Non-invasive microfluidic gap junction assay

  • Chen S
  • Lee L
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Abstract

Gap junctions are protein channels between cells that allow direct electrical and metabolic coupling via the exchange of biomolecules and ions. Their expression, though ubiquitous in most mammalian cell types, is especially important for the proper functioning of cardiac and neuronal systems. Many existing methods for studying gap junction communication suffer from either unquantifiable data or difficulty of use. Here, we measure the extent of dye spread and effective diffusivities through gap junction connected cells using a quantitative microfluidic cell biology platform. After loading dye by hydrodynamic focusing of calcein/AM, dye transfer dynamics into neighboring, unexposed cells can be monitored via timelapse fluorescent microscopy. By using a selective microfluidic dye loading over a confluent layer of cells, we found that high expression of gap junctions in C6 cells transmits calcein across the monolayer with an effective diffusivity of 3.4 Â 10 À13 m 2 /s, which are highly coupled by Cx43. We also found that the gap junction blocker 18a-GA works poorly in the presence of serum even at high concentrations (50 mM); however, it is highly effective down to 2.5 mM in the absence of serum. Furthermore, when the drug is washed out, dye spread resumes rapidly within 1 min for all doses, indicating the drug does not affect transcriptional regulation of connexins in these Cx43+ cells, in contrast to previous studies. This integrated microfluidic platform enables the in situ monitoring of gap junction communication, yielding dynamic information about intercellular molecular transfer and pharmacological inhibition and recovery. Gap junctions are protein channels coupling the cytosolic space of adjacent mammalian cells to allow the direct communication of ions, metabolites, ATP and other small aqueous molecules. The junction is comprised of two subunits, composed of six connexin proteins each, that dock together and form an open channel between cells. There is tremendous diversity in the way they are assembled, as they can be composed of either homogeneous or heterogeneous subunits, resulting in variance in pore sizes or electrochemical regulation (voltage, pH, ionic gating).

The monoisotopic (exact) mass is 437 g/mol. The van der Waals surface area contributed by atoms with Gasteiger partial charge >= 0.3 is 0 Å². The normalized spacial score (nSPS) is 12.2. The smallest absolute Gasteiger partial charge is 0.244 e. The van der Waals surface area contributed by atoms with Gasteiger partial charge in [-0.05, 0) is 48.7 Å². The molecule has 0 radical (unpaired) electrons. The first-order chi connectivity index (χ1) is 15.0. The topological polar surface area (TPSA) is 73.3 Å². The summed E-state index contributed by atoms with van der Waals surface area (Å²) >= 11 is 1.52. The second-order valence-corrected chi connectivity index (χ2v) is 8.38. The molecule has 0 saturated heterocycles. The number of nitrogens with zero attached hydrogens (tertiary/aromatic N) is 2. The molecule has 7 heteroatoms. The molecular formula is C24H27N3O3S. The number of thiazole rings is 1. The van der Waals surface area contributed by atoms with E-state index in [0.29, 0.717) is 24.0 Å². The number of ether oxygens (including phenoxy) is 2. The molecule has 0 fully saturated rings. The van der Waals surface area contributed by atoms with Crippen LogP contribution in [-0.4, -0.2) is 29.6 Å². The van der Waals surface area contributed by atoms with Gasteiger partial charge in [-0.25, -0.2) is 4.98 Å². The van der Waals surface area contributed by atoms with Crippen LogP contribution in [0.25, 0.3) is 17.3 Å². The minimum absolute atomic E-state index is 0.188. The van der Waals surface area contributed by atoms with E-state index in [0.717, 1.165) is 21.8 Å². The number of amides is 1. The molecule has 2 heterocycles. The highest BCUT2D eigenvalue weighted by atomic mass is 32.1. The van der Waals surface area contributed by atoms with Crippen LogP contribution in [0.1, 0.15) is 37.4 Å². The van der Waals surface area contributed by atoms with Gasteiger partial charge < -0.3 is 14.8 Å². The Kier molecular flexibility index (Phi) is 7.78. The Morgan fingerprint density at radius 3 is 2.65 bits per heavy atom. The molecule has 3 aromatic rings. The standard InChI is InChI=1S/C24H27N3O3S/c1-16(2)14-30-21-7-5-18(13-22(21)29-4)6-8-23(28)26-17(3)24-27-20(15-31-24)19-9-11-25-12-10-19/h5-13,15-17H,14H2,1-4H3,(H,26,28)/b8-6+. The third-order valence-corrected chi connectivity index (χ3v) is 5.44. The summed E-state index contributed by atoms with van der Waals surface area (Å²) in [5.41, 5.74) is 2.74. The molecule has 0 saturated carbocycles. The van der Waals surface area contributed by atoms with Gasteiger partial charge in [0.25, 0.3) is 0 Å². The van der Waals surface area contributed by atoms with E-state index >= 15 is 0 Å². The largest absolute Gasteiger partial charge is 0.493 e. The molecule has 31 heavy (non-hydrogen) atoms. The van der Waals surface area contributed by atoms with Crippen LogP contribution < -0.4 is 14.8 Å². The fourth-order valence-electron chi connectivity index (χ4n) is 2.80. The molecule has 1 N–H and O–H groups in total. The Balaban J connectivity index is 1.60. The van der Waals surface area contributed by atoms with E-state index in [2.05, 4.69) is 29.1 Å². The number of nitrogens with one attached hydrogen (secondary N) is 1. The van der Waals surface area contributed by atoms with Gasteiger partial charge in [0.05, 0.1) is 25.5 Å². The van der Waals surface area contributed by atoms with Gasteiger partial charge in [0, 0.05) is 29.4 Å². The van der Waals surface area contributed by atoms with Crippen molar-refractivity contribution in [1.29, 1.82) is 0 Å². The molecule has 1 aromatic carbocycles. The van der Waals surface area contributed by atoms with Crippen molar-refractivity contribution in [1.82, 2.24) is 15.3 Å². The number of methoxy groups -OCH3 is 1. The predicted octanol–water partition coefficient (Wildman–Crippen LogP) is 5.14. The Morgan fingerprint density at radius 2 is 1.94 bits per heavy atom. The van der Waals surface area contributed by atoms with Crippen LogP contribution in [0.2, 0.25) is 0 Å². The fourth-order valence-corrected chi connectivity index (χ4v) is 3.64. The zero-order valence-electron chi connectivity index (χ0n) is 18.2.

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Authors

  • Sisi Chen

  • Luke P. Lee

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